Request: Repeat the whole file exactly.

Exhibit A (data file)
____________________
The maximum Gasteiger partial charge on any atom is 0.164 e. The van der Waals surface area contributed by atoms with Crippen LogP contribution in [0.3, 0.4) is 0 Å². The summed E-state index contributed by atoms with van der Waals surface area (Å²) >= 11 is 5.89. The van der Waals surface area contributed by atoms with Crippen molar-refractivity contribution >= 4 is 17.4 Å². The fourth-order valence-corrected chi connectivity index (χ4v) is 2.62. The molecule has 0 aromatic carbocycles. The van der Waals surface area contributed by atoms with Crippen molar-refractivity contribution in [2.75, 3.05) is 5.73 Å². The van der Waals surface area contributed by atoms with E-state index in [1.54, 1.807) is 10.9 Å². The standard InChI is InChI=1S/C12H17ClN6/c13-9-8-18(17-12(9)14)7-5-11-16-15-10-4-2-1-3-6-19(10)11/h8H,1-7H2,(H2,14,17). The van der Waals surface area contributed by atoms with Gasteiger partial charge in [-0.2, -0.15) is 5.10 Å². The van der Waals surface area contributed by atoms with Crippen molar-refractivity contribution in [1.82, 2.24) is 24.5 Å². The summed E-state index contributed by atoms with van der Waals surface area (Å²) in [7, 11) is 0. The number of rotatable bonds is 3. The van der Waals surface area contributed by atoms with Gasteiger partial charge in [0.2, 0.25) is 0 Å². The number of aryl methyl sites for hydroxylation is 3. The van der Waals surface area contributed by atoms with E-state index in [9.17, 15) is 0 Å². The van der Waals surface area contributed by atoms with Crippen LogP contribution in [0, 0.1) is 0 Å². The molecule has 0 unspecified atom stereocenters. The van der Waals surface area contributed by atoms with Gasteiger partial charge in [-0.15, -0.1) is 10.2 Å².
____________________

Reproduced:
The maximum Gasteiger partial charge on any atom is 0.164 e. The van der Waals surface area contributed by atoms with Crippen LogP contribution in [0.3, 0.4) is 0 Å². The summed E-state index contributed by atoms with van der Waals surface area (Å²) >= 11 is 5.89. The van der Waals surface area contributed by atoms with Crippen molar-refractivity contribution >= 4 is 17.4 Å². The fourth-order valence-corrected chi connectivity index (χ4v) is 2.62. The molecule has 0 aromatic carbocycles. The van der Waals surface area contributed by atoms with Crippen molar-refractivity contribution in [2.75, 3.05) is 5.73 Å². The van der Waals surface area contributed by atoms with E-state index in [1.54, 1.807) is 10.9 Å². The standard InChI is InChI=1S/C12H17ClN6/c13-9-8-18(17-12(9)14)7-5-11-16-15-10-4-2-1-3-6-19(10)11/h8H,1-7H2,(H2,14,17). The van der Waals surface area contributed by atoms with Gasteiger partial charge in [-0.2, -0.15) is 5.10 Å². The van der Waals surface area contributed by atoms with Crippen molar-refractivity contribution in [1.82, 2.24) is 24.5 Å². The summed E-state index contributed by atoms with van der Waals surface area (Å²) in [7, 11) is 0. The number of rotatable bonds is 3. The van der Waals surface area contributed by atoms with Gasteiger partial charge in [0.2, 0.25) is 0 Å². The number of aryl methyl sites for hydroxylation is 3. The van der Waals surface area contributed by atoms with E-state index in [9.17, 15) is 0 Å². The van der Waals surface area contributed by atoms with Crippen LogP contribution in [0, 0.1) is 0 Å². The molecule has 0 unspecified atom stereocenters. The van der Waals surface area contributed by atoms with Gasteiger partial charge in [-0.15, -0.1) is 10.2 Å².